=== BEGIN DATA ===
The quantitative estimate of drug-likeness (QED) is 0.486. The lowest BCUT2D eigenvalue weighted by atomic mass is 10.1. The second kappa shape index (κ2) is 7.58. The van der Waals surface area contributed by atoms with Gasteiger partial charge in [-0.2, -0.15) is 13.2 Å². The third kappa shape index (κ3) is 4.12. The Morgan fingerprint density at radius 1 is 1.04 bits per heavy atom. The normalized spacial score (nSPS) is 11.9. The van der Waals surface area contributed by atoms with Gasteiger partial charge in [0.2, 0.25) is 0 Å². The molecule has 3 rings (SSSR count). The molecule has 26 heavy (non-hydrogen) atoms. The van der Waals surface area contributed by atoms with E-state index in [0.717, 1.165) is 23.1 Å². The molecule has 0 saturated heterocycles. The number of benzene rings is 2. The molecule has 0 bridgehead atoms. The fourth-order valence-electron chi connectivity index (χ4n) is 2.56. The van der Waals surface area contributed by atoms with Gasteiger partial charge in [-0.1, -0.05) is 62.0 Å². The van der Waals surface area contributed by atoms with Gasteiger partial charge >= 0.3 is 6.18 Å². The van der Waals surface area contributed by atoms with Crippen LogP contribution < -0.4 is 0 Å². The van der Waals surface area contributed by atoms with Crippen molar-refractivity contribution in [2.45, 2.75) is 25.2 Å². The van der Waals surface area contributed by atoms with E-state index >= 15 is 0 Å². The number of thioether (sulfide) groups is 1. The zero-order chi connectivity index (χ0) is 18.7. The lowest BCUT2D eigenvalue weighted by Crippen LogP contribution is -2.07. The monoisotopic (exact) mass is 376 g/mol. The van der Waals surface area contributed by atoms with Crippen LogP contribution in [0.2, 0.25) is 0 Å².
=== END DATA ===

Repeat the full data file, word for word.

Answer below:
The quantitative estimate of drug-likeness (QED) is 0.486. The lowest BCUT2D eigenvalue weighted by atomic mass is 10.1. The second kappa shape index (κ2) is 7.58. The van der Waals surface area contributed by atoms with Gasteiger partial charge in [-0.2, -0.15) is 13.2 Å². The third kappa shape index (κ3) is 4.12. The Morgan fingerprint density at radius 1 is 1.04 bits per heavy atom. The normalized spacial score (nSPS) is 11.9. The van der Waals surface area contributed by atoms with Gasteiger partial charge in [0.2, 0.25) is 0 Å². The molecule has 3 rings (SSSR count). The molecule has 26 heavy (non-hydrogen) atoms. The van der Waals surface area contributed by atoms with E-state index in [0.717, 1.165) is 23.1 Å². The molecule has 0 saturated heterocycles. The number of benzene rings is 2. The molecule has 0 bridgehead atoms. The fourth-order valence-electron chi connectivity index (χ4n) is 2.56. The van der Waals surface area contributed by atoms with Gasteiger partial charge in [-0.1, -0.05) is 62.0 Å². The van der Waals surface area contributed by atoms with Gasteiger partial charge >= 0.3 is 6.18 Å². The van der Waals surface area contributed by atoms with Crippen LogP contribution < -0.4 is 0 Å². The van der Waals surface area contributed by atoms with Crippen molar-refractivity contribution in [2.45, 2.75) is 25.2 Å². The van der Waals surface area contributed by atoms with E-state index >= 15 is 0 Å². The number of thioether (sulfide) groups is 1. The zero-order chi connectivity index (χ0) is 18.7. The lowest BCUT2D eigenvalue weighted by Crippen LogP contribution is -2.07. The monoisotopic (exact) mass is 376 g/mol. The van der Waals surface area contributed by atoms with Crippen LogP contribution in [0.2, 0.25) is 0 Å².